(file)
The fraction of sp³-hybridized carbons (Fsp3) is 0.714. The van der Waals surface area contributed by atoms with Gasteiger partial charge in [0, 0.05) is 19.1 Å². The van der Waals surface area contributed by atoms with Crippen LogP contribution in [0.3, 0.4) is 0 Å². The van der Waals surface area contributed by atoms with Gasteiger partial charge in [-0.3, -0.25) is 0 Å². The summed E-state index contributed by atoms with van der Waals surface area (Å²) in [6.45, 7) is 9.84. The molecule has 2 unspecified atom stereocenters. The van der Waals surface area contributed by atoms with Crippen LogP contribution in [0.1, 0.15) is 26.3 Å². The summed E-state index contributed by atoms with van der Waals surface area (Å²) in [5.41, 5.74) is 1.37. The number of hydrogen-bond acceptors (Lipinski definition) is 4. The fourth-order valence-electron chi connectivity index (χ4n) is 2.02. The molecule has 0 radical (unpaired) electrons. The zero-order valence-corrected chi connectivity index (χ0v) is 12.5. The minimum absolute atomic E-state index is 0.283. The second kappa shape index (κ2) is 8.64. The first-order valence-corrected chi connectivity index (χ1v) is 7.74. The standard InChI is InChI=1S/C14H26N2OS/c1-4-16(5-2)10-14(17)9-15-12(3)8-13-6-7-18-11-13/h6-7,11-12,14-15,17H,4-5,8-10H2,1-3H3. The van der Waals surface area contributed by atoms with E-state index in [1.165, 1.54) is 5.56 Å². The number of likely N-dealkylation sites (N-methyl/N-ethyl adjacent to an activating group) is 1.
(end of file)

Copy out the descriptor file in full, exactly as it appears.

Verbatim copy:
The fraction of sp³-hybridized carbons (Fsp3) is 0.714. The van der Waals surface area contributed by atoms with Gasteiger partial charge in [0, 0.05) is 19.1 Å². The van der Waals surface area contributed by atoms with Crippen LogP contribution in [0.3, 0.4) is 0 Å². The van der Waals surface area contributed by atoms with Gasteiger partial charge in [-0.3, -0.25) is 0 Å². The summed E-state index contributed by atoms with van der Waals surface area (Å²) in [6.45, 7) is 9.84. The molecule has 2 unspecified atom stereocenters. The van der Waals surface area contributed by atoms with Crippen LogP contribution in [0.1, 0.15) is 26.3 Å². The summed E-state index contributed by atoms with van der Waals surface area (Å²) in [5.41, 5.74) is 1.37. The number of hydrogen-bond acceptors (Lipinski definition) is 4. The fourth-order valence-electron chi connectivity index (χ4n) is 2.02. The molecule has 0 radical (unpaired) electrons. The zero-order valence-corrected chi connectivity index (χ0v) is 12.5. The minimum absolute atomic E-state index is 0.283. The second kappa shape index (κ2) is 8.64. The first-order valence-corrected chi connectivity index (χ1v) is 7.74. The standard InChI is InChI=1S/C14H26N2OS/c1-4-16(5-2)10-14(17)9-15-12(3)8-13-6-7-18-11-13/h6-7,11-12,14-15,17H,4-5,8-10H2,1-3H3. The van der Waals surface area contributed by atoms with E-state index in [1.165, 1.54) is 5.56 Å². The number of likely N-dealkylation sites (N-methyl/N-ethyl adjacent to an activating group) is 1.